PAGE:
(Helpful Info & Terminology: This is part of a series of blog posts written during my recent retreat stay at Deer Park Monastery, located in southern California, in the tradition of Thich Nhat Hanh. Due to not having had Internet access I will be posting two days worth of my writing each day from while I was there on retreat.
Laypeople: Also called lay friends or laymen and laywomen, are all of us who come here to practice but are not monks or nuns.
Monastics: The collective group of both monks and nuns.
Clarity Hamlet: Where the nuns, also called Sisters, reside. Laywomen stay here as well.
Solidity Hamlet: Where the monks, also called Brothers, reside. Laymen and couples/families stay here as well. (Clarity and Solidity are just a short 10-15 minute walk in distance from each other).
Thay: Refers to Thich Nhat Hanh, meaning teacher in Vietnamese)
Friday February 12th, 2016
Here are a few things I wrote in my journal early this morning:
One never knows if and when our eyes and footfalls will meet a certain place again.
Of course, we like to think we’ll live forever, with countless chances to return, but the truth is:
things change, we change – and one just cannot say for sure what will come of tomorrow.
To be able to abandon laughter when it has ended,
and not mourn its passing,
is a mark of wisdom
For all things that arise
must also dissipate.
This is the nature of life,
what makes it possible for us to
survive, grow, love, and be
There is no tomorrow
without letting go of yesterday
There is no right now
without embodying the past
The future is born from this moment
Savoring these last moments but without lamenting over them or trying to hold on – there is no need to look back in sorrow, or in an attempt to freeze-frame something into the mind’s eye. As we flow ever onward our attention should be moving in the direction of our two feet, forward with purpose and ease.
While it’s true that I am returning home today it would be foolish to say I am leaving entirely. We really are arriving and departing in every moment – it’s not just a hollow theory or speculation. As one foot touches down in front of us, an imprint is left behind by the other.
It’s funny how quickly the mind can vacillate between contrasting sentiments. Yesterday I was missing the company of the community during morning sitting meditation and today, when it resumed, I was feeling subtle pangs of annoyance when any little sound arose; the sneezing, coughing, sniffling, blowing, shifting noises of being surrounded by human forms. But I was able to notice my wavering attitude right away and come back into my own form, rather than be swept away by another’s – progress.
For the last couple of days I’ve been practicing not to mentally depart, drifting far away on the sea of things to do when I get home: open registration for the spring retreat, tend to a zillion emails and a stack of postal mail, pay the mortgage, do the laundry, go food shopping, work on my book, spread the word about collecting items for our community yard sale fundraiser at the mindfulness center, train our three new sangha facilitators, prepare for our state wide sangha board meeting next weekend, become a ninja! Ok, well, at least I can drop that last one. Whew, one less thing to do!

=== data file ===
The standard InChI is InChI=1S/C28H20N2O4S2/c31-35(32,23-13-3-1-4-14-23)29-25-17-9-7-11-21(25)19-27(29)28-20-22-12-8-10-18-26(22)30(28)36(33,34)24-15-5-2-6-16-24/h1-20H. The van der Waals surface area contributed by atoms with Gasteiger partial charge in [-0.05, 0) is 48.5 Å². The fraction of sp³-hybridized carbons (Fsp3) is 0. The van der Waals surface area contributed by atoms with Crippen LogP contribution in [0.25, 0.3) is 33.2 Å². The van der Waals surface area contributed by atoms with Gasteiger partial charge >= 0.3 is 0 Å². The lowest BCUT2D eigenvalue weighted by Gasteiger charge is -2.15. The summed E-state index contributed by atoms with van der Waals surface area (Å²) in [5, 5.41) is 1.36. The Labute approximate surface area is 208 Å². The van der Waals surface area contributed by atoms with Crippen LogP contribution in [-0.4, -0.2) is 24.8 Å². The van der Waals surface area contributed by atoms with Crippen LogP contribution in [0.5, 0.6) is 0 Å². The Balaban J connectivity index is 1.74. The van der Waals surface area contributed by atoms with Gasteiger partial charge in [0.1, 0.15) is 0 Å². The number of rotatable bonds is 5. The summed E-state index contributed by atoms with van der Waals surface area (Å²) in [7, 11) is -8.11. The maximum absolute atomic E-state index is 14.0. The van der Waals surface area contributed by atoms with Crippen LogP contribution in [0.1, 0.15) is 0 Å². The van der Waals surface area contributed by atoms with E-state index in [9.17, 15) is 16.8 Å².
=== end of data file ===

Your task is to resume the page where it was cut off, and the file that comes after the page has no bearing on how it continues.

Of course I have moments of success and moments of less success in regards to not being swept into the future, this is to be expected. One moment I might be listening intently to the call of a raven perched on a tree branch or telephone wire and the next I might be internally formulating a plan of attack as to which things will be more pressing to do right away when I get home and which things will be able to wait. This is how life goes. We swing back and forth and back and forth between this moment and some other moment. And sometimes the pendulum moves more slowly, affording us the ability to stay longer in the here and now.
As my leg is on the mend I’m feeling up to joining in for the outdoor walking meditation, which starts in 45 minutes. I had originally thought I’d also eat lunch before my shuttle van came but since I woke up at my usual 3:00am, and won’t be landing in Missoula until midnight, I decided I’d be better served by taking a nap instead – after all, food is easier to come by when traveling than good rest is. Since I don’t have the time to do both I’ll simply nap after the walking meditation and then prepare to shove off into the wild blue yonder.
Working meditation is happening currently and as it only took me about 25 minutes, when all was said and done, to gather my belongings and pack up, I am afforded the time to sit and write one last time before leaving. At our 9:00am meeting, before setting off to work assignments, we sang some songs as usual and then anyone who was slated to leave today was invited to say a few words of departure. Although a few of us were leaving today I was the only one among us who attended the meeting so I offered my gratitude, for having been cared for so well over these past few weeks, and spoke of how fortunate I am for having had the opportunity and ability to come here to practice. I also mentioned that I was very much looking forward to returning home to Montana and to my home sangha with feelings of lightness and ease. I concluded by saying that my husband and I hoped we’d be able to return again next January. While waiting for breakfast this morning I had mentally prepared what I would say during the meeting – I find that works well for me when I have the ability to do so. After the meeting one of the Sisters came up to me and said, “See you next year!”